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Cardiac rehabilitation after myocardial infarction: is the emperor wearing his clothes? (or does cardiac rehabilitation reduce mortality?)
  1. Robert West,
  2. Dee Jones
  1. Cardiff University, Cardiff, UK
  1. Correspondence to Professor Robert West, Wales Heart Research Institute, Cardiff University, Cardiff CF144XN, UK; WestRR{at}cardiff.ac.uk

Abstract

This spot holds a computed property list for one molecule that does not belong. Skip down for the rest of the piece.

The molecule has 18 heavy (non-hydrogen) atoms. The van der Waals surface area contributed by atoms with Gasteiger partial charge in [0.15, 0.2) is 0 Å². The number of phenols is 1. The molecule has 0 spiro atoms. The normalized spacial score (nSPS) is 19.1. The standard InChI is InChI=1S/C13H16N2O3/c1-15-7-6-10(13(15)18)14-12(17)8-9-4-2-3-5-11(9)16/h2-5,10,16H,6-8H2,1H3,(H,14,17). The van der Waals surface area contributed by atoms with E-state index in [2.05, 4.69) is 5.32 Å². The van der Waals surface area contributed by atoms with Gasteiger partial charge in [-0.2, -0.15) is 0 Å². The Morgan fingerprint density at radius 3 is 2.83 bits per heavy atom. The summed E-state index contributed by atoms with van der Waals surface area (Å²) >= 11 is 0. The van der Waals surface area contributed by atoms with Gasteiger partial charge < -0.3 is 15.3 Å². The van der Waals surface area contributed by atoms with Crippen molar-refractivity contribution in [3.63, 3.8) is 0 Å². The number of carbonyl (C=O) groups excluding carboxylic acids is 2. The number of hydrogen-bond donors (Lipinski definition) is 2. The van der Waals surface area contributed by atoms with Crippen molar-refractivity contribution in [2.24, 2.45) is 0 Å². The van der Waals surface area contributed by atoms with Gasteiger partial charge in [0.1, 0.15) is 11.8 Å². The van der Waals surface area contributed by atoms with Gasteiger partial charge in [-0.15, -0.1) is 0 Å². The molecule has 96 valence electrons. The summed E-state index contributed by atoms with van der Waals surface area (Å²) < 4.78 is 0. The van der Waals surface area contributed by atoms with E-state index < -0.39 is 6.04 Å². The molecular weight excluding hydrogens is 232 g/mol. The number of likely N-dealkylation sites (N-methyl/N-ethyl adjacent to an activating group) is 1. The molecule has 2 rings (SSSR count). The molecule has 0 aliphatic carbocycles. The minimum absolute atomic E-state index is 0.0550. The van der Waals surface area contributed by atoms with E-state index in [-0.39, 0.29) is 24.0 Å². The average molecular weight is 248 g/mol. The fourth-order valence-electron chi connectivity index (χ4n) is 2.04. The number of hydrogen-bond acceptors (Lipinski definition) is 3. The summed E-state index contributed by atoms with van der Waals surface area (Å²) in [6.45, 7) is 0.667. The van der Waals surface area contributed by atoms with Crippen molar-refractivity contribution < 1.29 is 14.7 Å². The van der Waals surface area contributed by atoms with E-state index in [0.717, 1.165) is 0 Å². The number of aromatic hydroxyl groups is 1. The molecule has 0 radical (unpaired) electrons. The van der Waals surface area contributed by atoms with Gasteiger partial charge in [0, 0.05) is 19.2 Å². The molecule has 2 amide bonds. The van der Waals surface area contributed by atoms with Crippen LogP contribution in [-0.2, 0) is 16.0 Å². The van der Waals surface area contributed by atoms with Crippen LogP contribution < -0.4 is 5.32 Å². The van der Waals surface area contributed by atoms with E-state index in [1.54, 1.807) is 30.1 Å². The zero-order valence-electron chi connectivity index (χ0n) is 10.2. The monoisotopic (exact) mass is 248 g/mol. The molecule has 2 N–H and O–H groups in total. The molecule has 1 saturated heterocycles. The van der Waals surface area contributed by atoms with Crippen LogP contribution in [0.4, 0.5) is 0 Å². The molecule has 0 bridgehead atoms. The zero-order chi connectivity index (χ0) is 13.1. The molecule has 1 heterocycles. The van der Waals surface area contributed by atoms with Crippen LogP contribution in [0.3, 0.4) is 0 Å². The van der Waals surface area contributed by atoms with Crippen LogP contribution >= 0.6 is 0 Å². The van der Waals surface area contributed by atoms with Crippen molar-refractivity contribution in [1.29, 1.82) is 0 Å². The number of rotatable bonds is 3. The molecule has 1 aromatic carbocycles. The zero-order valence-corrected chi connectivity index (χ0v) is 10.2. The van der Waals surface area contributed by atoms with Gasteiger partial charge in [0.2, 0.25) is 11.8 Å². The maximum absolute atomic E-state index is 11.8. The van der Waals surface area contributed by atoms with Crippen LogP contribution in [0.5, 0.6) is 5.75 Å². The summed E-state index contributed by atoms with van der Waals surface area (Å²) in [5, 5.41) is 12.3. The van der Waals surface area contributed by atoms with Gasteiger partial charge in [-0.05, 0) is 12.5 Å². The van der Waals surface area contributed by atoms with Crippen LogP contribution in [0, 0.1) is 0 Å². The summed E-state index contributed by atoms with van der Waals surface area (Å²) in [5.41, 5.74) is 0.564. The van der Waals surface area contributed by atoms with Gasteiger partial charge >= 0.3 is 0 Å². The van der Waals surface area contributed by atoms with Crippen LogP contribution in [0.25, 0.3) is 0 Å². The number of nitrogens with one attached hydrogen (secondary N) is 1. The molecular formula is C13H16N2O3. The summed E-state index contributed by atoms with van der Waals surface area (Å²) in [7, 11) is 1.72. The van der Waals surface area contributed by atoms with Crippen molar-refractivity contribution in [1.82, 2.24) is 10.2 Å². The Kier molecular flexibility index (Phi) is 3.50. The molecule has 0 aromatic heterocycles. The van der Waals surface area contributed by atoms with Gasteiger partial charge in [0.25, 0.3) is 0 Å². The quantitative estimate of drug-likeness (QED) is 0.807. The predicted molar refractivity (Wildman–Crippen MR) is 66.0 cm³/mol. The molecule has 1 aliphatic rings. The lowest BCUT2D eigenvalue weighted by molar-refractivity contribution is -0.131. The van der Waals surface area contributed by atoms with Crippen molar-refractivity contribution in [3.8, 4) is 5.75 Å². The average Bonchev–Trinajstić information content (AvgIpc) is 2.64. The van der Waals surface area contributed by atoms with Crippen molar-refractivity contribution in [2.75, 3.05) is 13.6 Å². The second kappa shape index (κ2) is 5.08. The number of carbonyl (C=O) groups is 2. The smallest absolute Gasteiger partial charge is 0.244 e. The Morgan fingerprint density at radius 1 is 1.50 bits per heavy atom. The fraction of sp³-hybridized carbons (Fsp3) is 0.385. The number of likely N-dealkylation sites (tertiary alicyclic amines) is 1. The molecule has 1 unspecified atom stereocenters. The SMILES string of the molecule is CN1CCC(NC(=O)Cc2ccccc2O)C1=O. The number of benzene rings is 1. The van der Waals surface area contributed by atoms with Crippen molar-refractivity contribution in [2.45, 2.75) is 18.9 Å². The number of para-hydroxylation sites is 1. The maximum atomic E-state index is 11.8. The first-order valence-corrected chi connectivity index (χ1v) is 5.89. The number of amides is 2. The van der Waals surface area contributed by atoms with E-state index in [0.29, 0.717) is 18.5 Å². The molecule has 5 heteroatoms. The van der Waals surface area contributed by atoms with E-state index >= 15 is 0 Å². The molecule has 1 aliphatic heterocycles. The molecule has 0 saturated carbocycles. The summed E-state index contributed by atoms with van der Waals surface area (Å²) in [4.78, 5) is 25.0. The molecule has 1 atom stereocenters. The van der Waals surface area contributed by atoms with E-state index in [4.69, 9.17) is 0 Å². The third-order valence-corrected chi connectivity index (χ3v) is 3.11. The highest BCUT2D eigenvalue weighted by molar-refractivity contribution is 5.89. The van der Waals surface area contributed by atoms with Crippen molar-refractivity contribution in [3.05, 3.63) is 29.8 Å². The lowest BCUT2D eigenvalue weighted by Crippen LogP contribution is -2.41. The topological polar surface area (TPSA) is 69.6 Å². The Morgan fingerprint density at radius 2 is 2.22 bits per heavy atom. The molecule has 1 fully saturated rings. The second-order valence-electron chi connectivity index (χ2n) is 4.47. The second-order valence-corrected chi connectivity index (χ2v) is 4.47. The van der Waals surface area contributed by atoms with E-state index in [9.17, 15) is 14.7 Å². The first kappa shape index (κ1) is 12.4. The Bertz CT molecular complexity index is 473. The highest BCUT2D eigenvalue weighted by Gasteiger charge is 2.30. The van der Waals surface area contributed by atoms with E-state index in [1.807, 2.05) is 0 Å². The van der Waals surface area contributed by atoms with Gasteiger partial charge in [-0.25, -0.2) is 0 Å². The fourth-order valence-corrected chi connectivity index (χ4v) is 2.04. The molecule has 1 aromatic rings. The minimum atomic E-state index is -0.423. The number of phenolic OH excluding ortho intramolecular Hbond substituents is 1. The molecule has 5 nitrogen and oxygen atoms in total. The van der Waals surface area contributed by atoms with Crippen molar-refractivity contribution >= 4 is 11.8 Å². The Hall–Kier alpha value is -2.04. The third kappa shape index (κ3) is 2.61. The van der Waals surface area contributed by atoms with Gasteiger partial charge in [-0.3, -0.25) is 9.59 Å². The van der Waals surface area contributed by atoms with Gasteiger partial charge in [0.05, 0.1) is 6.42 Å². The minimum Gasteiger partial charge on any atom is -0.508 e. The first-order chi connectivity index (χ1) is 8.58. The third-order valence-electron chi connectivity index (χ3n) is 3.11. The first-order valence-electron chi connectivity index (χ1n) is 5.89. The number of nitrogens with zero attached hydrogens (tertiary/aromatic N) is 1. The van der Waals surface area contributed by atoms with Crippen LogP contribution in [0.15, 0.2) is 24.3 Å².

No trial of cardiac rehabilitation (CR) following myocardial infarction (MI) (not even the WHO European collaborative) demonstrates significant reduction of mortality, as do trials of secondary prevention. There is potential conflict of interest when therapists report self-evaluations. Reviews of published reports exaggerate publication bias. Meta-analyses show no significant effect of CR on mortality in recent years – since 1990, 23 trials, 6527 patients, relative risk 1.01 (0.88–1.15). It does no service to MI patients – or rehabilitation therapists – to repeat claims derived from poolings of historic trials, undertaken before many significant advances in diagnosis, acute treatment and effective secondary prevention. While CR has a role in good medical/nursing practice and continuity of care, rehabilitation therapists could be more effective elsewhere in the NHS.

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